Kotlin in Spring 5

Spring 5 introduces first-class support for Kotlin 1.1+. Besides Groovy, Kotlin is now another JVM programming language besides Java getting tightly integrated into Spring. Given the latest push from Google and Gradle this seems especially interesting.

Kotlin Extension API

With version 5 Pivotal releases a Kotlin extension API. Currently, those extensions are available for the following Spring framework packages:

Let’s have a look at some of the newly added extensions. Many extensions basically add function extensions to already exisiting Spring APIs, making those classes easier to use from within Kotlin code and using specific language features of Kotlin to make the code more concise.

For example, in package org.springframework.beans.factory, the extension fun <T : Any> BeanFactory.getBean(): T adds support in Springs org.springframework.beans.factory.BeanFactory for querying a bean by specifying the bean type as reified type parameter instead of a Class argument:

lateinit var beanFactory : BeanFactory

fun init() {
    val visitRepository = beanFactory.getBean<VisitRepository>()
    // ...

Another interesting extension example can be found in org.springframework.ui where operator overloading is used to add an array-like setter and getter to the Model interface (JavaDoc):

model["lastName"] = "Mustermann"

Besides Spring, other Pivotal related libraries like Spring Data or Reactor will or are already providing Kotlin extensions.


Null-Safety and integration with Java frameworks has been a weak point with Kotlin for some time. With version 5, Spring adds null-safety indicating annotations (found in org.springframework.lang) in the whole Spring framework API. Spring uses @NonNull, @Nullable, @NonNullApi and @NonNullFields in the org.springframework.lang package. Those annotations are meta-annotated with JSR-305 annotations:

@Target({ElementType.METHOD, ElementType.PARAMETER, ElementType.TYPE_PARAMETER, ElementType.FIELD})
    when = When.MAYBE
public @interface Nullable {}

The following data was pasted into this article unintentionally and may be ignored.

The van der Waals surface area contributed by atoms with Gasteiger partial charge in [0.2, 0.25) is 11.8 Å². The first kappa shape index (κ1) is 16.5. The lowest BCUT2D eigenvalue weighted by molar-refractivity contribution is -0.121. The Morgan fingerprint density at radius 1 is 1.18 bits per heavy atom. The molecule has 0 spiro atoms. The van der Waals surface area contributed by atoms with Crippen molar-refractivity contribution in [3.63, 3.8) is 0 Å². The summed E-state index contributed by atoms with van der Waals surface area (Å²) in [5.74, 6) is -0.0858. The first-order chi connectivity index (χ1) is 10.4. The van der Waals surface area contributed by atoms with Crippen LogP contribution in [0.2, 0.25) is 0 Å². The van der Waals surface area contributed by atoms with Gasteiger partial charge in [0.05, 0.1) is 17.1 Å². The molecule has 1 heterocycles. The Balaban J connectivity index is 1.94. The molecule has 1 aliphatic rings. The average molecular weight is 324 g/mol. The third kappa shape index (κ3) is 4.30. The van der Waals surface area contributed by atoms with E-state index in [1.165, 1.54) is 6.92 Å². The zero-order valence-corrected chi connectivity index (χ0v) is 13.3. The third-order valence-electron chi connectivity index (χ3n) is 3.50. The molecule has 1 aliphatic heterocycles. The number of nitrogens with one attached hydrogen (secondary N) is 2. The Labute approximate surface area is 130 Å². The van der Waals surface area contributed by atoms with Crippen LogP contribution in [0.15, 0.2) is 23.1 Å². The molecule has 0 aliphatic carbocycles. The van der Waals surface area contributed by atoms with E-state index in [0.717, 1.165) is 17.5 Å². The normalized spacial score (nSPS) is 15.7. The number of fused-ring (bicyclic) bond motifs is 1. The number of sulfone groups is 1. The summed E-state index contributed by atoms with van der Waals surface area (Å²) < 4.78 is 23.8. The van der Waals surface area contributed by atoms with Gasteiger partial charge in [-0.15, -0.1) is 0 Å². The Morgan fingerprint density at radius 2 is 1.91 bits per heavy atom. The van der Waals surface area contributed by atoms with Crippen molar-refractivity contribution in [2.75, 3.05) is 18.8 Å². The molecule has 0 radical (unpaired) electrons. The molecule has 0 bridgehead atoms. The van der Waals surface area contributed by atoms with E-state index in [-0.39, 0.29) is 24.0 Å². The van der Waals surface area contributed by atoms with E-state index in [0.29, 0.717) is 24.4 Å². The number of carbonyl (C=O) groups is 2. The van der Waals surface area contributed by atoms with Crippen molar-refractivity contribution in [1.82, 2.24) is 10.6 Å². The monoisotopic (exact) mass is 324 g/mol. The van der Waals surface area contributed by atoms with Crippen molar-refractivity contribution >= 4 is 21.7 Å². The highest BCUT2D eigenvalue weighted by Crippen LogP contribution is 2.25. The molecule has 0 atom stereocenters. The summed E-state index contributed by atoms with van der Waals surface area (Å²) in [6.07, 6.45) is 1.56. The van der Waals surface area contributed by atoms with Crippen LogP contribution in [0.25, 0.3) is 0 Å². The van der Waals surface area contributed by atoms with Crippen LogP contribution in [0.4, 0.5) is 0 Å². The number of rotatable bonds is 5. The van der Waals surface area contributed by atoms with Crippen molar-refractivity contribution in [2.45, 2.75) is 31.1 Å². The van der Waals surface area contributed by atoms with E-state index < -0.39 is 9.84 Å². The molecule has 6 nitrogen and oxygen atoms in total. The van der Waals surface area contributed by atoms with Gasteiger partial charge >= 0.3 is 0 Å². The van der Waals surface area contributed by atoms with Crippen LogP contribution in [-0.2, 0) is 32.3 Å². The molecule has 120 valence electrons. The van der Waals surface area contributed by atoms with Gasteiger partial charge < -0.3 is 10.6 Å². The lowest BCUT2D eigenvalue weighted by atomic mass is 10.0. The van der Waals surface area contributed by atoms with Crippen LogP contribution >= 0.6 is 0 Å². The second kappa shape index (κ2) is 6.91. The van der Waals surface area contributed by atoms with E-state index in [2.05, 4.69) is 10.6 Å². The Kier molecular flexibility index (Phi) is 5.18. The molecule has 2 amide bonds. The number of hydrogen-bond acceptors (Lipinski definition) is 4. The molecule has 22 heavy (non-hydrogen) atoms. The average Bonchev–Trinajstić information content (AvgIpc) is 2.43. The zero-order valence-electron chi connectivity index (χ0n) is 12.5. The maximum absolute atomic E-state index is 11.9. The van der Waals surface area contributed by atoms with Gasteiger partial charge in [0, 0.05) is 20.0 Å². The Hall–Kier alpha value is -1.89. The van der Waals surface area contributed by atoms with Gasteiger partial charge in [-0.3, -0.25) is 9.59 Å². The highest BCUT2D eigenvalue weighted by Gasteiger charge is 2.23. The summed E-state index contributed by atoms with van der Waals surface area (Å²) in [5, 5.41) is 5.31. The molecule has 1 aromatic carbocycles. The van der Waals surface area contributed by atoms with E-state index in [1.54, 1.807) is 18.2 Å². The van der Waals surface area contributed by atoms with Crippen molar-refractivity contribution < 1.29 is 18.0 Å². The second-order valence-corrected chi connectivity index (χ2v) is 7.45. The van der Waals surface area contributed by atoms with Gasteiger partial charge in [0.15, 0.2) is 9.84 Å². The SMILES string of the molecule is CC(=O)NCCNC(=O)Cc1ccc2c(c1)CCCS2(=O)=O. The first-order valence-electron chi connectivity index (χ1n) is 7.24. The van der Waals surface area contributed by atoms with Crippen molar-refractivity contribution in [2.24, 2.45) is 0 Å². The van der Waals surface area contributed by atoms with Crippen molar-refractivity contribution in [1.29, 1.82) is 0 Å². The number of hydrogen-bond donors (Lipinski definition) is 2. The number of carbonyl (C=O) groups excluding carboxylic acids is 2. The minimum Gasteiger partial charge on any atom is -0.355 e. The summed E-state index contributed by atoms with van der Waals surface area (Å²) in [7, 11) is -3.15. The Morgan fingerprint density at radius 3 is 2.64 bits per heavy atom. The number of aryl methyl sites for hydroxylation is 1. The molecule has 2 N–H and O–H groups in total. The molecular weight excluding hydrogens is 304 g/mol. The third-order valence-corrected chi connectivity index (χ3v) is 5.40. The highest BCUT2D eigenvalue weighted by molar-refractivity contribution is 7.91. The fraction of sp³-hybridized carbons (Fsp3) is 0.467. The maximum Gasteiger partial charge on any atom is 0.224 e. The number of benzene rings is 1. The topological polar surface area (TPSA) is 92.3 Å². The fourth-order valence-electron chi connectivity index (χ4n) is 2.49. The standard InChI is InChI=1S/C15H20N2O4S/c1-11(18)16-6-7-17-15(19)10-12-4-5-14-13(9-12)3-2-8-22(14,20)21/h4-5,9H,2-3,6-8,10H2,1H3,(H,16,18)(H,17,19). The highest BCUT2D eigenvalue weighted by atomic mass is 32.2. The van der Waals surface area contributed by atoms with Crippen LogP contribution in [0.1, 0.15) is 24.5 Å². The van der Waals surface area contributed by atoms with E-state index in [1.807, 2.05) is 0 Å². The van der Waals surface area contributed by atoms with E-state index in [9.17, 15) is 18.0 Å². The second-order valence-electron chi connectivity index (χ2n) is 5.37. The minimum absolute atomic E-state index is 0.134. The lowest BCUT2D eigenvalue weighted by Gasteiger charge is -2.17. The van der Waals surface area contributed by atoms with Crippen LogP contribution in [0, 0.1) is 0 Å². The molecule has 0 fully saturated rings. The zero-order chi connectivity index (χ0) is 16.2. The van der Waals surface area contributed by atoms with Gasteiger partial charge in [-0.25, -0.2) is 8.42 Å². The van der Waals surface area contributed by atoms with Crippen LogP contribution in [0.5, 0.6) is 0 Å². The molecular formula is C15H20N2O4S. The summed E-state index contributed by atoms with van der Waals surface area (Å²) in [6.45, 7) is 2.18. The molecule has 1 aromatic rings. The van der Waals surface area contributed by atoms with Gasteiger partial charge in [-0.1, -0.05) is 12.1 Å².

These annotations are used through the Spring API but they can be leveraged by application programmers to to declare nullable or non-nullable fields that may also be inspected by tools or IDEs.

In the case of the Kotlin integration those (meta-) annotations are used to guarantee null-safety. Interestingly, Spring uses null-safety also in other parts, for example, when binding HTTP request parameters. When the request param is declared as @RequestParam name: String? Spring handles the name request parameter as optional and not as a required parameter. The same goes for lateinitbean injections.

GenericApplicationContext Bean DSL

GenericApplicationContext is another component getting a Kotlin extension. In the case of GenericApplicationContext, it is adding a new capability for defining application contexts. With Spring 5, besides Java and XML based configurations, a new Kotlin BeanDefinition DSL has been added. Here is an example from the Spring documentation:

fun beans() = beans {
  bean<WebHandler>("webHandler") {

  bean("messageSource") {
    ReloadableResourceBundleMessageSource().apply {

  bean {
    val prefix = "classpath:/templates/"
    val suffix = ".mustache"
    val loader = MustacheResourceTemplateLoader(prefix, suffix)
    MustacheViewResolver(Mustache.compiler().withLoader(loader)).apply {

  profile("foo") {

Sealed Classes

When integrating a framework like Spring with Kotlin, an interesting aspect is the Kotlin default behavior when defining classes. Except a class is using the open modifier, the class is basically final and can not be extended. As Spring makes heavy use of proxies, the open modifier would be necessary in order for proxies to be generated. For this to solve, Kotling comes with its own compiler-plugin kotlin-spring which automatically configues the all-open plugin for classes annotated with @Component, @Controller, @Service and other stereotype annotations.

Configuration Properties

Another thing to be aware of when writing Kotlin Spring components together with @Value is Kotlin string interpolation. As $ is a special character in string interpolation it needs escaping when used in Kotlin classes:



This article shows some aspects of the new Kotlin integration new Spring Framework 5. Spring adds custom Kotlin extensions to Spring framework API classes and comes with a new Spring DSL builder.